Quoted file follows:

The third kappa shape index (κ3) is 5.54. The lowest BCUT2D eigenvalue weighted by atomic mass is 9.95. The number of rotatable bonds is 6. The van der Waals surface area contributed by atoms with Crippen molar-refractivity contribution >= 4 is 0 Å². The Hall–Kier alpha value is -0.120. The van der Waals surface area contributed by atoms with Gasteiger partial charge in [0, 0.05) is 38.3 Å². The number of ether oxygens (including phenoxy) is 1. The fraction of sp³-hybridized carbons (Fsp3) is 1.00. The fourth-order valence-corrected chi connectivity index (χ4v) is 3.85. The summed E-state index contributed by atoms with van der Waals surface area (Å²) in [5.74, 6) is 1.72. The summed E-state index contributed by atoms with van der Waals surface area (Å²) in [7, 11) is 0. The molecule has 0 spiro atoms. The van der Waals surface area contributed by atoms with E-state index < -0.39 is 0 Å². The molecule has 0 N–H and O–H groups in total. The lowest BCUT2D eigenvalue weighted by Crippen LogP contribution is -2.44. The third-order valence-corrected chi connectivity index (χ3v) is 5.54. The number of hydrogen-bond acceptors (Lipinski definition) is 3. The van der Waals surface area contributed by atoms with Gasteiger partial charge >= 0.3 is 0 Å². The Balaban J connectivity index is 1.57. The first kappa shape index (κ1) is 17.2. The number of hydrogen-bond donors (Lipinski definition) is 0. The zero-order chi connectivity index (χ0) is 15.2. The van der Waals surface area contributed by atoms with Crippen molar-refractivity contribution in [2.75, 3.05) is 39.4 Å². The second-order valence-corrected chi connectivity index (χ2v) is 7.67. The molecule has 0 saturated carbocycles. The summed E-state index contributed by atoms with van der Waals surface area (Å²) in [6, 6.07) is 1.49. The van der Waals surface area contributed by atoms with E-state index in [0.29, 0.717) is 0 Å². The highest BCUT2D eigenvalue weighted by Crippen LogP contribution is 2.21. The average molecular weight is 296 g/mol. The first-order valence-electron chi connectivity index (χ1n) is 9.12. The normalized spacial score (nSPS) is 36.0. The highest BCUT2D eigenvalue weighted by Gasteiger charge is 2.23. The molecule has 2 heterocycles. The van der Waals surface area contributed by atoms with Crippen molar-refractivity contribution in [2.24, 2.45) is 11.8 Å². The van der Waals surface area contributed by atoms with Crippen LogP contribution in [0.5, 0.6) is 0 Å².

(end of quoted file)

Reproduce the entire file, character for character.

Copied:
The third kappa shape index (κ3) is 5.54. The lowest BCUT2D eigenvalue weighted by atomic mass is 9.95. The number of rotatable bonds is 6. The van der Waals surface area contributed by atoms with Crippen molar-refractivity contribution >= 4 is 0 Å². The Hall–Kier alpha value is -0.120. The van der Waals surface area contributed by atoms with Gasteiger partial charge in [0, 0.05) is 38.3 Å². The number of ether oxygens (including phenoxy) is 1. The fraction of sp³-hybridized carbons (Fsp3) is 1.00. The fourth-order valence-corrected chi connectivity index (χ4v) is 3.85. The summed E-state index contributed by atoms with van der Waals surface area (Å²) in [5.74, 6) is 1.72. The summed E-state index contributed by atoms with van der Waals surface area (Å²) in [7, 11) is 0. The molecule has 0 spiro atoms. The van der Waals surface area contributed by atoms with E-state index < -0.39 is 0 Å². The molecule has 0 N–H and O–H groups in total. The lowest BCUT2D eigenvalue weighted by Crippen LogP contribution is -2.44. The third-order valence-corrected chi connectivity index (χ3v) is 5.54. The number of hydrogen-bond acceptors (Lipinski definition) is 3. The van der Waals surface area contributed by atoms with Gasteiger partial charge >= 0.3 is 0 Å². The Balaban J connectivity index is 1.57. The first kappa shape index (κ1) is 17.2. The number of hydrogen-bond donors (Lipinski definition) is 0. The zero-order chi connectivity index (χ0) is 15.2. The van der Waals surface area contributed by atoms with Crippen molar-refractivity contribution in [2.75, 3.05) is 39.4 Å². The second-order valence-corrected chi connectivity index (χ2v) is 7.67. The molecule has 0 saturated carbocycles. The summed E-state index contributed by atoms with van der Waals surface area (Å²) in [6, 6.07) is 1.49. The van der Waals surface area contributed by atoms with E-state index in [0.29, 0.717) is 0 Å². The highest BCUT2D eigenvalue weighted by Crippen LogP contribution is 2.21. The average molecular weight is 296 g/mol. The first-order valence-electron chi connectivity index (χ1n) is 9.12. The normalized spacial score (nSPS) is 36.0. The highest BCUT2D eigenvalue weighted by Gasteiger charge is 2.23. The molecule has 2 heterocycles. The van der Waals surface area contributed by atoms with Crippen molar-refractivity contribution in [2.24, 2.45) is 11.8 Å². The van der Waals surface area contributed by atoms with Crippen LogP contribution in [0.5, 0.6) is 0 Å².